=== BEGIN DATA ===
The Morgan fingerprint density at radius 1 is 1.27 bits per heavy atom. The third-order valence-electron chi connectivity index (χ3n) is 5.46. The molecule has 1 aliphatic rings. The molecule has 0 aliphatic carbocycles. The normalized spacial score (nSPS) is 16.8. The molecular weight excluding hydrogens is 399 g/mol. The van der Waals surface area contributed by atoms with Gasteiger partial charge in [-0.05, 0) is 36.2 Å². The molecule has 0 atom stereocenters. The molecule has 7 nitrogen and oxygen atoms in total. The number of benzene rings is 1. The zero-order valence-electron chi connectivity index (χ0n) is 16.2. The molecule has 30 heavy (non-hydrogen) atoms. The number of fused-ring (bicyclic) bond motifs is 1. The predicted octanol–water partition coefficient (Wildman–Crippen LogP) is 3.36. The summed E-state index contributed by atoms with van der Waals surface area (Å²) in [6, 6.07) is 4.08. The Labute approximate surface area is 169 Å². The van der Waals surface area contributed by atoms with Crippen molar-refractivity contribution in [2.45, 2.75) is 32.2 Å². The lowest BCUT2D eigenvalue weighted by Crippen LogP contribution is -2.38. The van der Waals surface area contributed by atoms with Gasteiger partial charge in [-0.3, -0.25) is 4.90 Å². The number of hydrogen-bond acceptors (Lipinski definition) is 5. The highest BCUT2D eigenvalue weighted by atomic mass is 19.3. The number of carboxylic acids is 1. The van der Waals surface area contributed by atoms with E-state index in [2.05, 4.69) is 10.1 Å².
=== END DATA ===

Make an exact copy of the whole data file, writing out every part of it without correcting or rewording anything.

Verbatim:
The Morgan fingerprint density at radius 1 is 1.27 bits per heavy atom. The third-order valence-electron chi connectivity index (χ3n) is 5.46. The molecule has 1 aliphatic rings. The molecule has 0 aliphatic carbocycles. The normalized spacial score (nSPS) is 16.8. The molecular weight excluding hydrogens is 399 g/mol. The van der Waals surface area contributed by atoms with Gasteiger partial charge in [-0.05, 0) is 36.2 Å². The molecule has 0 atom stereocenters. The molecule has 7 nitrogen and oxygen atoms in total. The number of benzene rings is 1. The zero-order valence-electron chi connectivity index (χ0n) is 16.2. The molecule has 30 heavy (non-hydrogen) atoms. The number of fused-ring (bicyclic) bond motifs is 1. The predicted octanol–water partition coefficient (Wildman–Crippen LogP) is 3.36. The summed E-state index contributed by atoms with van der Waals surface area (Å²) in [6, 6.07) is 4.08. The Labute approximate surface area is 169 Å². The van der Waals surface area contributed by atoms with Crippen molar-refractivity contribution in [2.45, 2.75) is 32.2 Å². The lowest BCUT2D eigenvalue weighted by Crippen LogP contribution is -2.38. The van der Waals surface area contributed by atoms with Gasteiger partial charge in [-0.3, -0.25) is 4.90 Å². The number of hydrogen-bond acceptors (Lipinski definition) is 5. The highest BCUT2D eigenvalue weighted by atomic mass is 19.3. The number of carboxylic acids is 1. The van der Waals surface area contributed by atoms with E-state index in [2.05, 4.69) is 10.1 Å².